Friday, March 02, 2007

Comin' Through the Rye

La Promenade a Longchamp
by Gabriel de Saint-Aubin,
oil on canvas, 18th.c.
Musee Hyacinth Rigaud, Perpignan.

They say it is usually a good idea to introduce your main protags/lovers early. Depending on your plot, arranging that meeting may exercise a writer's ingenuity. Seems there are four basic methods to choose from which satisfy the reader's credulity.

Inevitable/proximity meetings: The characters live in the same town, or the same apartment building, work for the same company, are members of the same club, dojo or team. Even if they have already "met" before the story opens, the same explanation applies.

Occupational meetings: Their meeting is the result of some facet of either of their jobs. He's in law enforcement, she's a victim. She runs an art gallery, he's a collector.

By arrangement: Friends or family connections. Weddings and such.

Accidental/coincidental meetings: She prangs his car in the parking lot. She catches his eye in a bar. Plays into the Stranger Across a Crowded Room theme.
I seem to be fond of the occupational arrangement so far.
How do your main characters meet?
And have you read of a meeting that made you roll your eyes and say: Oh, come on?


anna said...

All these scenarios if clumsy can make one's eyes roll. Same thing if skillful can be perfectly plausible. I too rather like the occupational meeting although
accidental really entices me.
oh poo it is March, what the hell do I know?!

Bernita said...

The 'accidental" meeting can be most enticig, I agree, Anna - if done right.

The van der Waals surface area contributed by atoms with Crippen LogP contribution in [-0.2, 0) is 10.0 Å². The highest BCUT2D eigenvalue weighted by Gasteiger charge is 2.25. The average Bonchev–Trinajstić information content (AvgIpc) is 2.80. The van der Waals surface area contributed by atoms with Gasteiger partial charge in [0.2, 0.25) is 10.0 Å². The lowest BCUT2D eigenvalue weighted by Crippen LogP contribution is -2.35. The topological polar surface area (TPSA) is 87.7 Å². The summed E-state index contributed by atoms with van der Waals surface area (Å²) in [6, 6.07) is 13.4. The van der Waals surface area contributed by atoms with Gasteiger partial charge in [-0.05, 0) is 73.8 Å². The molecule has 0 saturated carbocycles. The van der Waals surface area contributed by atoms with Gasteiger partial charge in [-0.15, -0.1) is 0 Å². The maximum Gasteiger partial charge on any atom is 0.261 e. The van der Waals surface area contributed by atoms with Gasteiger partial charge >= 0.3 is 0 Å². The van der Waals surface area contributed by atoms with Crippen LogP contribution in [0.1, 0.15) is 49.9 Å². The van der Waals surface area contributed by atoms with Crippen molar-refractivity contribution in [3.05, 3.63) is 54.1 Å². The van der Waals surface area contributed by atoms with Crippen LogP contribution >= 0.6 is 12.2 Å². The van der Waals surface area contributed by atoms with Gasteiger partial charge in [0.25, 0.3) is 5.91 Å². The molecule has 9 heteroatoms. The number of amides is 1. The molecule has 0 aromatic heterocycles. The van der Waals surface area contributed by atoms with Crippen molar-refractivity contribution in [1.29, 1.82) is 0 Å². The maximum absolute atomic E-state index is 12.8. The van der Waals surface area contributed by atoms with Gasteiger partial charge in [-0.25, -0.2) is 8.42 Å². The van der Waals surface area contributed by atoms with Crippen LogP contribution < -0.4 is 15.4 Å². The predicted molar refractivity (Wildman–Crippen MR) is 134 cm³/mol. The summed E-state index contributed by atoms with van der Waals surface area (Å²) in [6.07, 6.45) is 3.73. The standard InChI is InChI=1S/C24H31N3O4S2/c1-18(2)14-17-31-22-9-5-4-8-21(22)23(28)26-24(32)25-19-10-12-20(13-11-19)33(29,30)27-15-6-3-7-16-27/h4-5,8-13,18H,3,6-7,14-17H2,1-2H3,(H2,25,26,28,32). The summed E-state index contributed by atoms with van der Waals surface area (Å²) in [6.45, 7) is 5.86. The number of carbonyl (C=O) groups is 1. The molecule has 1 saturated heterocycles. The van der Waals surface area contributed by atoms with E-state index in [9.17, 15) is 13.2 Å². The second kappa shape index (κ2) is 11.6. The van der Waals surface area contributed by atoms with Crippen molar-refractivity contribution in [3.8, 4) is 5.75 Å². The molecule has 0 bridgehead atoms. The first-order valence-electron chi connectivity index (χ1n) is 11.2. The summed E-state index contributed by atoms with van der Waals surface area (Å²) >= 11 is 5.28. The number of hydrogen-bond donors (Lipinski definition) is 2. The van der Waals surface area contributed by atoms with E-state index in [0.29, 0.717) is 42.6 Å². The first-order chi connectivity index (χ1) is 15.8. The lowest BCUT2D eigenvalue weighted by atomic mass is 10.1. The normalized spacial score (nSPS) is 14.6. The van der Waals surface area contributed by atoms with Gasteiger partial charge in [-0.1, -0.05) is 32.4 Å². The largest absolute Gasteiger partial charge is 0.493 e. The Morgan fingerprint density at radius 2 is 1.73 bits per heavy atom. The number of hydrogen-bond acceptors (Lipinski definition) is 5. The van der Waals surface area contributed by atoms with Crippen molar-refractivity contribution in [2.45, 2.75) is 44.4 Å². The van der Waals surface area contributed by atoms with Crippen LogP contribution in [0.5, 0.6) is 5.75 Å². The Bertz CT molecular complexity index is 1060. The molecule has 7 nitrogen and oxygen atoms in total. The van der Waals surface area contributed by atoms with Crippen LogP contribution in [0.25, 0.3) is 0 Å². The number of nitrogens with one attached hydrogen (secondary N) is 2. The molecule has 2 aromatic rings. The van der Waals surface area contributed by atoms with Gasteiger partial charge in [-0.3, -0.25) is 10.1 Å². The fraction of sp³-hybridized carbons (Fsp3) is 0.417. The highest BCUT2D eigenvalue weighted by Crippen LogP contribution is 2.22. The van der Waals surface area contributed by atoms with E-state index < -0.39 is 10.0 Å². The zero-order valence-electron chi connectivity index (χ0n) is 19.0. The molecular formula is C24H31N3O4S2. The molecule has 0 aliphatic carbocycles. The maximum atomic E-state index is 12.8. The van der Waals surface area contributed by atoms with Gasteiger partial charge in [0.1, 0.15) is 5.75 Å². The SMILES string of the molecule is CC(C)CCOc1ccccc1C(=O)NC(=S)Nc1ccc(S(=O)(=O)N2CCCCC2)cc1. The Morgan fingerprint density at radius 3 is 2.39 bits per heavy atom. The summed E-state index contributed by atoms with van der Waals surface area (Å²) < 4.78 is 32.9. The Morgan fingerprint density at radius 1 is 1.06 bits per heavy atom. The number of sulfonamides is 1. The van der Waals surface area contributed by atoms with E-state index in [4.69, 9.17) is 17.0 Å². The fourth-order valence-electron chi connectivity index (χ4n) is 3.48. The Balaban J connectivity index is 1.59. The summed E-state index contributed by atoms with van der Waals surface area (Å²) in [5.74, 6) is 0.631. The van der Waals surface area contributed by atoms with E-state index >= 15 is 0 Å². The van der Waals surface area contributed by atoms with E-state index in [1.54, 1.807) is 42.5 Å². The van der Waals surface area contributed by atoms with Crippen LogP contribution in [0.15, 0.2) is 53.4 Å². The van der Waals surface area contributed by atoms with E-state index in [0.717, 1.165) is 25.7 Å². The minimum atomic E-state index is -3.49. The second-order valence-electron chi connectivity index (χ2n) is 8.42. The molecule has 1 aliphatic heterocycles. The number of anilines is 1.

Think this ice storm is headed your way.

December Quinn said...

In my last book, he shows up at her door in a sinister (but hopefully rather amusing) fashion.

In my next...he's going to attempt to rob her.

In the published books? know, it's just occurred to me that in three of them he rescues her in some fashion. In one he leaps out of a painting in her bedroom, and in the latest co-written one he catches her...ah... alone with the woods.

That rescuing thing is a bit embarrassing. They were written far apart, but yes, they all start that way. (It's not the rescue that's embarrassing, because I love that sh*t. But using it three times is a bit much for me.)

MissWrite said...

Agreed with Anna. Meetings in a book are the same as real life... can happen anywhere, anytime, and your examples of different senarios are pretty accurate, but it's HOW it's portrayed that makes the difference between a smile and a pojectile aimed at a wall.

Ric said...

His wife had just left him and he sat in the bar playing the wronged party drinking copious amounts of scotch. She walked up and said, "You look like you need someone to talk to."

My wife of 30 years has a different version of this, but this is the one I remember.

Oh, wait, you wanted from novels?

spyscribbler said...

When I read romance, I already expect a meeting of some sort. It's going to happen whether I like it or not, so may as well get it done and over with.

I think it's done well, as you say. If they are already characters in the main storyline.

I guess that means I prefer my romance to be a sub-plot, rather than the main plot...